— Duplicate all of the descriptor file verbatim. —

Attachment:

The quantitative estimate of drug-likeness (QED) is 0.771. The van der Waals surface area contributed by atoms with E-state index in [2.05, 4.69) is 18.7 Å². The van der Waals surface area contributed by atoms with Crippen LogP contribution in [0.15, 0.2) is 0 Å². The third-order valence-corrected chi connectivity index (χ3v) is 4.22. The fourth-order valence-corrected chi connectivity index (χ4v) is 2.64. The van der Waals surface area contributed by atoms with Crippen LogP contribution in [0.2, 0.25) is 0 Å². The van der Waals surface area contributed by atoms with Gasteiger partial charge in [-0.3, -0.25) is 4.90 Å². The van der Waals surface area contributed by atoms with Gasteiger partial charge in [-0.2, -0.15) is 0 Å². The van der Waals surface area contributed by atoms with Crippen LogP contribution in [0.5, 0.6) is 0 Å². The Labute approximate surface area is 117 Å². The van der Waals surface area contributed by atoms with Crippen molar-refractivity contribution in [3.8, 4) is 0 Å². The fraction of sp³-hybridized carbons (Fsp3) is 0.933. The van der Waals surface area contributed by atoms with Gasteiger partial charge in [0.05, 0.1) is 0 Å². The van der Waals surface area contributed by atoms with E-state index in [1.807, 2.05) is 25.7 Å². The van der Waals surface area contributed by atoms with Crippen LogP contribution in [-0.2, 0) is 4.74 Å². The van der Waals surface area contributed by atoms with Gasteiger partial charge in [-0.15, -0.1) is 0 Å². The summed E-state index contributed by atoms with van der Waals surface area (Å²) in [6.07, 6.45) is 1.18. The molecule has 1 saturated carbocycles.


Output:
The quantitative estimate of drug-likeness (QED) is 0.771. The van der Waals surface area contributed by atoms with E-state index in [2.05, 4.69) is 18.7 Å². The van der Waals surface area contributed by atoms with Crippen LogP contribution in [0.15, 0.2) is 0 Å². The third-order valence-corrected chi connectivity index (χ3v) is 4.22. The fourth-order valence-corrected chi connectivity index (χ4v) is 2.64. The van der Waals surface area contributed by atoms with Crippen LogP contribution in [0.2, 0.25) is 0 Å². The van der Waals surface area contributed by atoms with Gasteiger partial charge in [-0.3, -0.25) is 4.90 Å². The van der Waals surface area contributed by atoms with Gasteiger partial charge in [-0.2, -0.15) is 0 Å². The van der Waals surface area contributed by atoms with Crippen LogP contribution in [0.5, 0.6) is 0 Å². The Labute approximate surface area is 117 Å². The van der Waals surface area contributed by atoms with Crippen molar-refractivity contribution in [3.8, 4) is 0 Å². The fraction of sp³-hybridized carbons (Fsp3) is 0.933. The van der Waals surface area contributed by atoms with Gasteiger partial charge in [0.05, 0.1) is 0 Å². The van der Waals surface area contributed by atoms with E-state index in [1.807, 2.05) is 25.7 Å². The van der Waals surface area contributed by atoms with Crippen LogP contribution in [-0.2, 0) is 4.74 Å². The van der Waals surface area contributed by atoms with Gasteiger partial charge in [-0.15, -0.1) is 0 Å². The summed E-state index contributed by atoms with van der Waals surface area (Å²) in [6.07, 6.45) is 1.18. The molecule has 1 saturated carbocycles.